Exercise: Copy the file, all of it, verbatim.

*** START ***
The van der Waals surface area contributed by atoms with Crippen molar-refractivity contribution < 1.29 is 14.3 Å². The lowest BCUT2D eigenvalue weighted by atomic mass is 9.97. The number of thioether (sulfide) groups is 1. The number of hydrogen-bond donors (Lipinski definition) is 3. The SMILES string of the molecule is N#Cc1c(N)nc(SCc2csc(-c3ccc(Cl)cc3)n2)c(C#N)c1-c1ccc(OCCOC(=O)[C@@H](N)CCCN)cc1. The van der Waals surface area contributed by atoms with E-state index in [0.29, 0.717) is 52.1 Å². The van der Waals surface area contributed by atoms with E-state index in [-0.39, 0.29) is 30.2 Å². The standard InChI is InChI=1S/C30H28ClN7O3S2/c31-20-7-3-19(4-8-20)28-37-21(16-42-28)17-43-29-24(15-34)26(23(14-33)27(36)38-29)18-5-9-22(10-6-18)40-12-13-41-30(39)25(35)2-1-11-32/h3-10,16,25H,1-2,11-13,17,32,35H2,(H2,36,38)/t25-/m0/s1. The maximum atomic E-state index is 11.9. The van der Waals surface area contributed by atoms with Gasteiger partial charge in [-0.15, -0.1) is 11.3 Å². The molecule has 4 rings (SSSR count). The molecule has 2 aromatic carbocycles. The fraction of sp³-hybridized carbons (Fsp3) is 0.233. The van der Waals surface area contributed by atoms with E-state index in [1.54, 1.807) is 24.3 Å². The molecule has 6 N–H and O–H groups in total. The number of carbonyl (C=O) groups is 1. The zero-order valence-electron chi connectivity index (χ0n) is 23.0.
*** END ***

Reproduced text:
The van der Waals surface area contributed by atoms with Crippen molar-refractivity contribution < 1.29 is 14.3 Å². The lowest BCUT2D eigenvalue weighted by atomic mass is 9.97. The number of thioether (sulfide) groups is 1. The number of hydrogen-bond donors (Lipinski definition) is 3. The SMILES string of the molecule is N#Cc1c(N)nc(SCc2csc(-c3ccc(Cl)cc3)n2)c(C#N)c1-c1ccc(OCCOC(=O)[C@@H](N)CCCN)cc1. The van der Waals surface area contributed by atoms with E-state index in [0.29, 0.717) is 52.1 Å². The van der Waals surface area contributed by atoms with E-state index in [-0.39, 0.29) is 30.2 Å². The standard InChI is InChI=1S/C30H28ClN7O3S2/c31-20-7-3-19(4-8-20)28-37-21(16-42-28)17-43-29-24(15-34)26(23(14-33)27(36)38-29)18-5-9-22(10-6-18)40-12-13-41-30(39)25(35)2-1-11-32/h3-10,16,25H,1-2,11-13,17,32,35H2,(H2,36,38)/t25-/m0/s1. The maximum atomic E-state index is 11.9. The van der Waals surface area contributed by atoms with Gasteiger partial charge in [-0.15, -0.1) is 11.3 Å². The molecule has 4 rings (SSSR count). The molecule has 2 aromatic carbocycles. The fraction of sp³-hybridized carbons (Fsp3) is 0.233. The van der Waals surface area contributed by atoms with E-state index in [1.54, 1.807) is 24.3 Å². The molecule has 6 N–H and O–H groups in total. The number of carbonyl (C=O) groups is 1. The zero-order valence-electron chi connectivity index (χ0n) is 23.0.